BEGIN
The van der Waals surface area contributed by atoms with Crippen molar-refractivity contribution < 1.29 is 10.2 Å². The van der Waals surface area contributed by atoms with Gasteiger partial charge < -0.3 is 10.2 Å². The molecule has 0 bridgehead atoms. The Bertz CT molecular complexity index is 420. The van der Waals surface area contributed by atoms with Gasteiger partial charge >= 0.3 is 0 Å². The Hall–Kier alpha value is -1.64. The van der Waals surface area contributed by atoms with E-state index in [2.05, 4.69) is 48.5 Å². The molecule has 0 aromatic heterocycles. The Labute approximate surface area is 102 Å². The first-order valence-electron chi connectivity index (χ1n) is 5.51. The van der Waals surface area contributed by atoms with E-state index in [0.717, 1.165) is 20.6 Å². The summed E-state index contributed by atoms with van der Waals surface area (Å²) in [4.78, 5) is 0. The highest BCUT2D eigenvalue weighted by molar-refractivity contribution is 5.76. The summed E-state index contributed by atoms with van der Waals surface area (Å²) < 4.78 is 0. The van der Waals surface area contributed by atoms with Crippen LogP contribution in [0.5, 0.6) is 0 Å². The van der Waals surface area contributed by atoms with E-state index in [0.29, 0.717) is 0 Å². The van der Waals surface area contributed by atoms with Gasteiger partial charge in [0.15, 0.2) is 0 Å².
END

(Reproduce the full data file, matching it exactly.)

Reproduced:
The van der Waals surface area contributed by atoms with Crippen molar-refractivity contribution < 1.29 is 10.2 Å². The van der Waals surface area contributed by atoms with Gasteiger partial charge < -0.3 is 10.2 Å². The molecule has 0 bridgehead atoms. The Bertz CT molecular complexity index is 420. The van der Waals surface area contributed by atoms with Gasteiger partial charge >= 0.3 is 0 Å². The Hall–Kier alpha value is -1.64. The van der Waals surface area contributed by atoms with E-state index in [2.05, 4.69) is 48.5 Å². The molecule has 0 aromatic heterocycles. The Labute approximate surface area is 102 Å². The first-order valence-electron chi connectivity index (χ1n) is 5.51. The van der Waals surface area contributed by atoms with E-state index in [0.717, 1.165) is 20.6 Å². The summed E-state index contributed by atoms with van der Waals surface area (Å²) in [4.78, 5) is 0. The highest BCUT2D eigenvalue weighted by molar-refractivity contribution is 5.76. The summed E-state index contributed by atoms with van der Waals surface area (Å²) < 4.78 is 0. The van der Waals surface area contributed by atoms with Crippen LogP contribution in [0.5, 0.6) is 0 Å². The van der Waals surface area contributed by atoms with E-state index in [0.29, 0.717) is 0 Å². The van der Waals surface area contributed by atoms with Gasteiger partial charge in [0.15, 0.2) is 0 Å².